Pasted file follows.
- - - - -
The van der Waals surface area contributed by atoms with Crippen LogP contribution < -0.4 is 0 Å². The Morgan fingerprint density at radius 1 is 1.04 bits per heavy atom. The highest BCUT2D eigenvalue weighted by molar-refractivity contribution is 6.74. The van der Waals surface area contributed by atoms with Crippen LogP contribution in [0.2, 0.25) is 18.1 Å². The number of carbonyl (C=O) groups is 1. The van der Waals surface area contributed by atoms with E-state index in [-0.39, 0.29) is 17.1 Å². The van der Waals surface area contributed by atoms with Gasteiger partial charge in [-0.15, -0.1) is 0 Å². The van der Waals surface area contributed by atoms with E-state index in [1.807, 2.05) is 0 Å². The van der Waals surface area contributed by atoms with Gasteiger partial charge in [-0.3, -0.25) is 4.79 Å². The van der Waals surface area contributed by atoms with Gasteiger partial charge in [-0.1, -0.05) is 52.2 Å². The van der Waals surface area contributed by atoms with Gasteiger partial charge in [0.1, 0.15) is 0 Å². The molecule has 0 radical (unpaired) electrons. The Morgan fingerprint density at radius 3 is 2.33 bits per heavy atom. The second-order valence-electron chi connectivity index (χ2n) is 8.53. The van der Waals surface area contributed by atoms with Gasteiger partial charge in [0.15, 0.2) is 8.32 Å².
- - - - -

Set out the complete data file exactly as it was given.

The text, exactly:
The van der Waals surface area contributed by atoms with Crippen LogP contribution < -0.4 is 0 Å². The Morgan fingerprint density at radius 1 is 1.04 bits per heavy atom. The highest BCUT2D eigenvalue weighted by molar-refractivity contribution is 6.74. The van der Waals surface area contributed by atoms with Crippen LogP contribution in [0.2, 0.25) is 18.1 Å². The number of carbonyl (C=O) groups is 1. The van der Waals surface area contributed by atoms with E-state index in [-0.39, 0.29) is 17.1 Å². The van der Waals surface area contributed by atoms with Gasteiger partial charge in [-0.15, -0.1) is 0 Å². The van der Waals surface area contributed by atoms with E-state index in [1.807, 2.05) is 0 Å². The van der Waals surface area contributed by atoms with Gasteiger partial charge in [-0.3, -0.25) is 4.79 Å². The van der Waals surface area contributed by atoms with Gasteiger partial charge in [-0.1, -0.05) is 52.2 Å². The van der Waals surface area contributed by atoms with Gasteiger partial charge in [0.1, 0.15) is 0 Å². The molecule has 0 radical (unpaired) electrons. The Morgan fingerprint density at radius 3 is 2.33 bits per heavy atom. The second-order valence-electron chi connectivity index (χ2n) is 8.53. The van der Waals surface area contributed by atoms with Gasteiger partial charge in [0.15, 0.2) is 8.32 Å².